For more than a year now, I’ve been hearing from people in the inner circles of official Washington – GOP lobbyists, Republican pundits, even a few Republican members of Congress – that Donald Trump is remarkably stupid.
I figured they couldn’t be right because really stupid people don’t become presidents of the United States. Even George W. Bush was smart enough to hire smart people to run his campaign and then his White House.
Several months back when Secretary of State Rex Tillerson called Trump a “f—king moron,” I discounted it. I know firsthand how frustrating it can be to serve in a president’s cabinet, and I’ve heard members of other president’s cabinets describe their bosses in similar terms.
Now comes “Fire and Fury,” a book by journalist Michael Wolff, who interviewed more than 200 people who dealt with Trump as a candidate and president, including senior White House staff members.
In it, National Security Advisor H.R. McMaster calls Trump a “dope.” Treasury Secretary Steve Mnuchin and former Chief of Staff Reince Priebus both refer to him as an “idiot.” Rupert Murdoch says Trump is a “f—king idiot.”
Trump’s chief economic adviser Gary Cohn describes Trump as “dumb as sh-t,” explaining that “Trump won’t read anything — not one-page memos, not the brief policy papers; nothing. He gets up halfway through meetings with world leaders because he is bored.”
When one of Trump’s campaign aides tried to educate him about the Constitution, Trump couldn’t focus. “I got as far as the Fourth Amendment,” the aide recalled, “before his finger is pulling down on his lip and his eyes are rolling back in his head.”
Trump doesn’t think he’s stupid. “Actually, throughout my life, my two greatest assets have been mental stability and being, like, really smart,” he tweeted last Saturday. As he earlier recounted, “I went to an Ivy League college … I did very well. I’m a very intelligent person.”
Trump wasn’t exactly an academic star. One of his professors at the University of Pennsylvania’s Wharton School of Business and Finance purportedly said that he was “the dumbest goddamn student I ever had.”
Trump biographer Gwenda Blair wrote in 2001 that Trump was admitted to Wharton on a special favor from a “friendly” admissions officer who had known Trump’s older brother.
But hold on. It would be dangerous to underestimate this man.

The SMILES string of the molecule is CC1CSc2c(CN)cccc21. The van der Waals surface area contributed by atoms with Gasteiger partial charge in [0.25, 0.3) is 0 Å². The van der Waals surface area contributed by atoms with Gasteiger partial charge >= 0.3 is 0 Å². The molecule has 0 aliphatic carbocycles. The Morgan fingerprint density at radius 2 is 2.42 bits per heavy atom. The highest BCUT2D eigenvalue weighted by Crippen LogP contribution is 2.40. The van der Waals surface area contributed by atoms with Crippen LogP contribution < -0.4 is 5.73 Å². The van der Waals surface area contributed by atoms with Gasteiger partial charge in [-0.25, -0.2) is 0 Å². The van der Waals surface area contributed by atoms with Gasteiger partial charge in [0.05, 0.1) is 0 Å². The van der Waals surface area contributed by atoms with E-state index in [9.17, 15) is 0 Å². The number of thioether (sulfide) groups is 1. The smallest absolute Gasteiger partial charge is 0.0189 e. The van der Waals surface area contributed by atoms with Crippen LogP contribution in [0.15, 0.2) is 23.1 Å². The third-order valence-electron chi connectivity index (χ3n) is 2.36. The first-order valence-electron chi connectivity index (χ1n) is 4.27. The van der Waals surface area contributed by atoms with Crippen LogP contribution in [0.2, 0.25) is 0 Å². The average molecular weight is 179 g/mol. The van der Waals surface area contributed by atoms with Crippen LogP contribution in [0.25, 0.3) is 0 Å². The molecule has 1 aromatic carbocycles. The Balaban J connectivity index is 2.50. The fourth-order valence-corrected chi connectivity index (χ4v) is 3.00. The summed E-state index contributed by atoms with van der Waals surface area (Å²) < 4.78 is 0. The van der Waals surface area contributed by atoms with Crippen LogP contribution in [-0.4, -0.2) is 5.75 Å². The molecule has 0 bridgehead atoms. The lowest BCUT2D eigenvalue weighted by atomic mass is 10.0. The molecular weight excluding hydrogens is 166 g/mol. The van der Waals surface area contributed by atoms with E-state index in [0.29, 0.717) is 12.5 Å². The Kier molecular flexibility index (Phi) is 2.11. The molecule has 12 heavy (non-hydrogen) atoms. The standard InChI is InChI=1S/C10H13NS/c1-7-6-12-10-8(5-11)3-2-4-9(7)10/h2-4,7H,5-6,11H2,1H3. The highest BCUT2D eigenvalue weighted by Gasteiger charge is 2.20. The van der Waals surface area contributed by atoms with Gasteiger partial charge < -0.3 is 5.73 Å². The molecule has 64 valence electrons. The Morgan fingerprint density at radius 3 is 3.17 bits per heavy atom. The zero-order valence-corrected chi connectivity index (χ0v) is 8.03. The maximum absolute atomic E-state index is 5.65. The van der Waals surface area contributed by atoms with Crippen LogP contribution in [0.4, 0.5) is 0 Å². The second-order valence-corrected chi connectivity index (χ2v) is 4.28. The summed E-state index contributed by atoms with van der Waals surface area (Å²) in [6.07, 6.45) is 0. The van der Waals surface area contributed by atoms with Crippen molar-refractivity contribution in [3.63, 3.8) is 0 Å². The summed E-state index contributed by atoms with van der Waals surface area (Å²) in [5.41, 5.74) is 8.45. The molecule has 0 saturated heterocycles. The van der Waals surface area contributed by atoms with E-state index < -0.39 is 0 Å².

Even if Trump doesn’t read, can’t follow a logical argument, and has the attention span of a fruit fly, it still doesn’t follow that he’s stupid.
There’s another form of intelligence, called “emotional intelligence.”
Emotional intelligence is a concept developed by two psychologists, John Mayer of the University of New Hampshire, and Yale’s Peter Salovey, and it was popularized by Dan Goleman in his 1996 book of the same name.
Mayer and Salovey define emotional intelligence as the ability to do two things – “understand and manage our own emotions,” and “recognize and influence the emotions of others.”
Granted, Trump hasn’t displayed much capacity for the first. He’s thin-skinned, narcissistic, and vindictive. As dozens of Republican foreign policy experts put it, “he is unable or unwilling to separate truth from falsehood. He does not encourage conflicting views. He lacks self-control and acts impetuously. He cannot tolerate criticism.”
Okay, but what about Mayer and Salovey’s second aspect of emotional intelligence – influencing the emotions of others?
This is where Trump shines. He knows how to manipulate people. He has an uncanny ability to discover their emotional vulnerabilities – their fears, anxieties, prejudices, and darkest desires – and use them for his own purposes.
To put it another way, Trump is an extraordinarily talented conman.
He’s always been a conman. He conned hundreds of young people and their parents into paying to attend his near worthless Trump University. He conned banks into lending him more money even after he repeatedly failed to pay them. He conned contractors to work for them and then stiffed them.
Granted, during he hasn’t always been a great conman. Had he been, his cons would have paid off.
By his own account, in 1976, when Trump was starting his career, he was worth about $200 million, much of it from his father. Today he says he’s worth some $8 billion. If he’d just put the original $200 million into an index fund and reinvested the dividends, he’d be worth $12 billion today.
But he’s been a great political conman. He conned 62,979,879 Americans to vote for him in November 2016 by getting them to believe his lies about Mexicans, Muslims, African-Americans, Barack Obama, Hillary Clinton, and all the “wonderful,” “beautiful” things he’d do for the people who’d support him.
And he’s still conning many of them.
Political conning is Trump’s genius. This genius – combined with his utter stupidity in every other dimension of his being – poses a clear and present danger to America and the world.
The 25th Amendment must be invoked before it’s too late.